Advances in Chinese Agriculture and its Global Implications
AbstractIn the past thirty years, China has made great strides in terms of boosting food production while simultaneously reducing the number of its rural poor. This success was largely accomplished through agricultural policy and trade reform, food market liberalization, and public investment in agricultural infrastructure and agricultural research. However, there is much more economic development work to be done in rural China, as issues such as an aging agricultural workforce, land-use rights, and water shortages persist. At the same time, increased urbanization and the rising middle class are changing the demand for food in China. This article outlines the issues facing Chinese agriculture and connects those issues to the global marketplace. Copyright 2012, Oxford University Press.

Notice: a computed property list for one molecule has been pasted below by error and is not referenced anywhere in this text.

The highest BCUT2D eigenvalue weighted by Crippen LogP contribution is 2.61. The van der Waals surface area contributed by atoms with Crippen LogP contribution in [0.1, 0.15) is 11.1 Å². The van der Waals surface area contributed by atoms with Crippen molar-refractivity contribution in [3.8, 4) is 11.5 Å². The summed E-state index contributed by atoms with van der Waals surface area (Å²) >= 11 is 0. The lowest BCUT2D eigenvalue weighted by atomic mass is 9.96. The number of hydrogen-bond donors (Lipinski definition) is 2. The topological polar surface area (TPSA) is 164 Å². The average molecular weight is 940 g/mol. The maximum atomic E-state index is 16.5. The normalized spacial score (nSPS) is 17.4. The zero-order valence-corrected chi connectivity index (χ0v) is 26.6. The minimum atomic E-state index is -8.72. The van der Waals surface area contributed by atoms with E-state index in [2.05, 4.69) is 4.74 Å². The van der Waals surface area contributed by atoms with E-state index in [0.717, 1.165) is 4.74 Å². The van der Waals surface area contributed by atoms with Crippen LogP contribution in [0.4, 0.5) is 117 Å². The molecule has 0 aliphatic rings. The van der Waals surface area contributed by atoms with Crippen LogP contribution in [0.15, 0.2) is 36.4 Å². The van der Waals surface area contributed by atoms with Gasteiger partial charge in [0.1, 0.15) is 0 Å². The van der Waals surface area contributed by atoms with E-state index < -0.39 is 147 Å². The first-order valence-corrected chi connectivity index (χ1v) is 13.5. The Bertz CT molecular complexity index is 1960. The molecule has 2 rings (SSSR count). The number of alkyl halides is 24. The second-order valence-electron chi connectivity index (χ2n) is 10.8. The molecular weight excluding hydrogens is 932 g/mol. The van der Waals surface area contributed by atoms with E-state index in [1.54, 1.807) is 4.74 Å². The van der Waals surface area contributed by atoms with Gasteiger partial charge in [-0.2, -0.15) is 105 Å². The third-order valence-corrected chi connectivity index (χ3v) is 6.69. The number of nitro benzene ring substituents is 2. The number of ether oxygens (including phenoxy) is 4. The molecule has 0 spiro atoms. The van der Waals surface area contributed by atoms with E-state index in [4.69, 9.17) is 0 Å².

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Bibliographic InfoArticle provided by Agricultural and Applied Economics Association in its journal Applied Economic Perspectives and Policy.
Volume (Year): 34 (2012)
Issue (Month): 1 ()
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- Komarek, Adam, 2013. "Costs and benefits of crop residue retention in a Chinese subsistence farming system," 2013 Conference (57th), February 5-8, 2013, Sydney, Australia 152197, Australian Agricultural and Resource Economics Society.
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